# Doesn't the success of statistical physics seem somewhat unreasonable?

It seems to me a rather big coincidence that statistical physics works so well.

I can see how consistent macroscopic observations can occur just because the microstates that give rise to that behaviour are overwhelmingly more likely than other microstates. And I can see how the word 'likely' here is really just a statement about there being many more ways for particles in a system to share (for instance) energy equally, than for one particle to have most of it, so that given all sorts of complex interactions the system will most often find itself in a more uniform state.

So say a system is in a given microstate at some time $t_1$, at at that time we observe the corresponding macrostate. Now we have phenomenological thermodynamics to tell us how the macroscopic observables will evolve, and what we can expect to observe at time $t_2$. Clearly that means the microstate at $t_1$ evolves in such a way that it gives rise to those observables at $t_2$. But there's many different microstates that could have caused us to observe the original macrostate at $t_1$, so then it must follow that the overwhelming majority of these microstates also evolve to give rise to the macrostates we expect at $t_2$. I don't see a reason why this should necessarily be so.

Is there some mathematics that I'm missing that explains this coincidence? Or is this really just some strange quirk of nature without which macroscopic physics wouldn't even work?

EDIT: It seems I haven't done a great job explaining my confusion. I've found a paper by E.T. Jaynes that touches on these issues in sections 3 and 4. He seems to explain the coincidence using sharply peaked probability distributions, though I don't quite understand how that works, and Jaynes tends to be a little concise in his explanations. It would be great if someone could explain in more detail, or provide some other references.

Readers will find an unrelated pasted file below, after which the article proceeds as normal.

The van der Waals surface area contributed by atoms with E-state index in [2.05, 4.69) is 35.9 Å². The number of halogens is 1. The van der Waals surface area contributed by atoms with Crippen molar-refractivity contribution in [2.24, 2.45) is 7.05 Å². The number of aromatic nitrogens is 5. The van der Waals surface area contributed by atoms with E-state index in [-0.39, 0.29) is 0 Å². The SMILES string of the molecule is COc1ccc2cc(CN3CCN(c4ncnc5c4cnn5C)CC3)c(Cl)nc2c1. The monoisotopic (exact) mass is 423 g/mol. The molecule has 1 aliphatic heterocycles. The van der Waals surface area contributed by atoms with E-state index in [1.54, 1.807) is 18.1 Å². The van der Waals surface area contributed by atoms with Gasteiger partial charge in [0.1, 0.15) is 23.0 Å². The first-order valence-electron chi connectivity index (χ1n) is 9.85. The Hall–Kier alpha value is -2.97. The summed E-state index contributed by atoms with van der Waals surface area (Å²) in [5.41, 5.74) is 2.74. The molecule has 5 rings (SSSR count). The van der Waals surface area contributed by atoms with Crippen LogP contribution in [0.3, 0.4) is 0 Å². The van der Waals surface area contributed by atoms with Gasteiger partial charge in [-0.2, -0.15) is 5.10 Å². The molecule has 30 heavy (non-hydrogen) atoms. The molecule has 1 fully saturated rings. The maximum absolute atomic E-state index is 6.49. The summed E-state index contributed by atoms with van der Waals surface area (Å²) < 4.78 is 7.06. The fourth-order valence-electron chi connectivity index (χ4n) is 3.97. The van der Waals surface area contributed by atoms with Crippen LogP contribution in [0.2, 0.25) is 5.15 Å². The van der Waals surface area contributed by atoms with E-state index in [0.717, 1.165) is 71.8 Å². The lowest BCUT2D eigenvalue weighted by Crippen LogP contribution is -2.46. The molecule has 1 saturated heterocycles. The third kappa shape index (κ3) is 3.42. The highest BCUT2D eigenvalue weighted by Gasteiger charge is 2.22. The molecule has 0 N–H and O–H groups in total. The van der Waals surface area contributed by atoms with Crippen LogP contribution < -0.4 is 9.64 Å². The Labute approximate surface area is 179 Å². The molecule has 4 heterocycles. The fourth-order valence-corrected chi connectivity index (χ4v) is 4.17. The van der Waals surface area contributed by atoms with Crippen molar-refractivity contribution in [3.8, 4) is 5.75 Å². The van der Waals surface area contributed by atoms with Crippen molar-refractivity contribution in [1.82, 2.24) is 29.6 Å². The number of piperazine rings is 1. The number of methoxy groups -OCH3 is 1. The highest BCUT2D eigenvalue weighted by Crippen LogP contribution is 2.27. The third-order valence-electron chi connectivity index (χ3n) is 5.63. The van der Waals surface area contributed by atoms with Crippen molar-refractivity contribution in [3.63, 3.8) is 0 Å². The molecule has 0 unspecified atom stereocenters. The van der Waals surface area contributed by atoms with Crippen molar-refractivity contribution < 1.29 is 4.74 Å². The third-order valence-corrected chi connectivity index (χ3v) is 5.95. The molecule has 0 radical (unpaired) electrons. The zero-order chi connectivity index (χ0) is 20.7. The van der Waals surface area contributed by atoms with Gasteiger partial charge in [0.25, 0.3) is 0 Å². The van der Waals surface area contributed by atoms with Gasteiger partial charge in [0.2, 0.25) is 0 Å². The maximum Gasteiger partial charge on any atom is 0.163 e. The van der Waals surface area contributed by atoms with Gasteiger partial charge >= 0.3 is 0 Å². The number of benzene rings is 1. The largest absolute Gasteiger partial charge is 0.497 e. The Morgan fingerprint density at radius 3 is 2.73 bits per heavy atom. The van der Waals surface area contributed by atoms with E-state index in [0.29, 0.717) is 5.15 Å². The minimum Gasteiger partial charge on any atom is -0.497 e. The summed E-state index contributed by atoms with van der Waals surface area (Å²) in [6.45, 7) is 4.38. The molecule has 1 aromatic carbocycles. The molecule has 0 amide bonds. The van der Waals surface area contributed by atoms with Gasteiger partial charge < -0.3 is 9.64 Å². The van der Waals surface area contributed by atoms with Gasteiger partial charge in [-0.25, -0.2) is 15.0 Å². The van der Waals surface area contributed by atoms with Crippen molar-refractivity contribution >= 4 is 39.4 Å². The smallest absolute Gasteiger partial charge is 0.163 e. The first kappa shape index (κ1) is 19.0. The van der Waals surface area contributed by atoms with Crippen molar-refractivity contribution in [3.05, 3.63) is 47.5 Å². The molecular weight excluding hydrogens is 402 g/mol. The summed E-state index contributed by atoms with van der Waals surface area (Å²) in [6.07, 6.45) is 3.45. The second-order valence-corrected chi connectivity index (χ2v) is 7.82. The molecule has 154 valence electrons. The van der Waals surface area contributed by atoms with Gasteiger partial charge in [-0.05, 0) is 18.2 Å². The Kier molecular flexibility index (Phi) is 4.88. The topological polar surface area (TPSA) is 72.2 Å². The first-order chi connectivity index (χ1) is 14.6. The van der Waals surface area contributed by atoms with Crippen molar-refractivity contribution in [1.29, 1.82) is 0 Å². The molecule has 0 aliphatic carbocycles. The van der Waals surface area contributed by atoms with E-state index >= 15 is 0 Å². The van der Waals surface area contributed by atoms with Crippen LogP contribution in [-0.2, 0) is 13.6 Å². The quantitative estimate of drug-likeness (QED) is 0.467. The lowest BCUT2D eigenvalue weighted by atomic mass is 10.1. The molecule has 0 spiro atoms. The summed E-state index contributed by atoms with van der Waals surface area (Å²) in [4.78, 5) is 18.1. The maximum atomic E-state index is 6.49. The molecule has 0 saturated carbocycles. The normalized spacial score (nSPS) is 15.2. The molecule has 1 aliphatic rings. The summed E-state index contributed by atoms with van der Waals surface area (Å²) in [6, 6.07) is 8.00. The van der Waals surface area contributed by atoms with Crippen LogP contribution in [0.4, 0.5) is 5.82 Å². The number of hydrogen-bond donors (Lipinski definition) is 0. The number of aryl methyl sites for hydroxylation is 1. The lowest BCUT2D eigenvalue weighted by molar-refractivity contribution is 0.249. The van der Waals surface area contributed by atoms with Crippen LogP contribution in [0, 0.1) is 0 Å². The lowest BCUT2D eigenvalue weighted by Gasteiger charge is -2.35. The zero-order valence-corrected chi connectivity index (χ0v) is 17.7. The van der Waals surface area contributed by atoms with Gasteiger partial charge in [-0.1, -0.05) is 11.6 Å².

EDIT: I've removed the introductory part of this post as it created unnecessary controversy because I wasn't being clear. If some comments don't seem to make sense, it's likely because of this.

EDIT: To hopefully put this controversy to rest, quoting myself from the comments:

I think we're arguing on different levels of abstraction. Within 'theories we construct about the universe' I'm making a distinction between two types of use of probability.

The first kind we use to describe flipping a classical coin; we only use probability for this because we lack information to reason about the coin with our other 'theories about the universe' (such as classical mechanics; we don't know all relevant forces in a 'random' coin toss, but we could in principle program a robot to always throw heads).

The second kind of probability we use to describe randomness in our 'theories about the universe' that we cannot explain by means of an underlying theory (such as classical mechanics in the coin toss example) and thus seems fundamental, such as in quantum mechanics.

Again, this applies to the use of probability alone. Since the use of probability in statistical physics seems to be of the first kind (though that's somewhat debatable as it does use quantum physics), I find it strange that everything works out so well, but this may just be a consequence of the Law of Large Numbers.

• "Assuming the basis of statistical physics is not actually probabilistic" - why would you make that assumption? It is entirely probabilistic - or alternatively, if you stay a system can be in any one of N states and none of them are any less likely than any others, and M of those N states are indistinguishable, then the probability of observing the system in that state is $\frac{M}{N}$. If a father has five daughters and one son, and he introduces you at random to one of their children, it's more likely to be a daughter... – Floris Feb 3 '16 at 17:04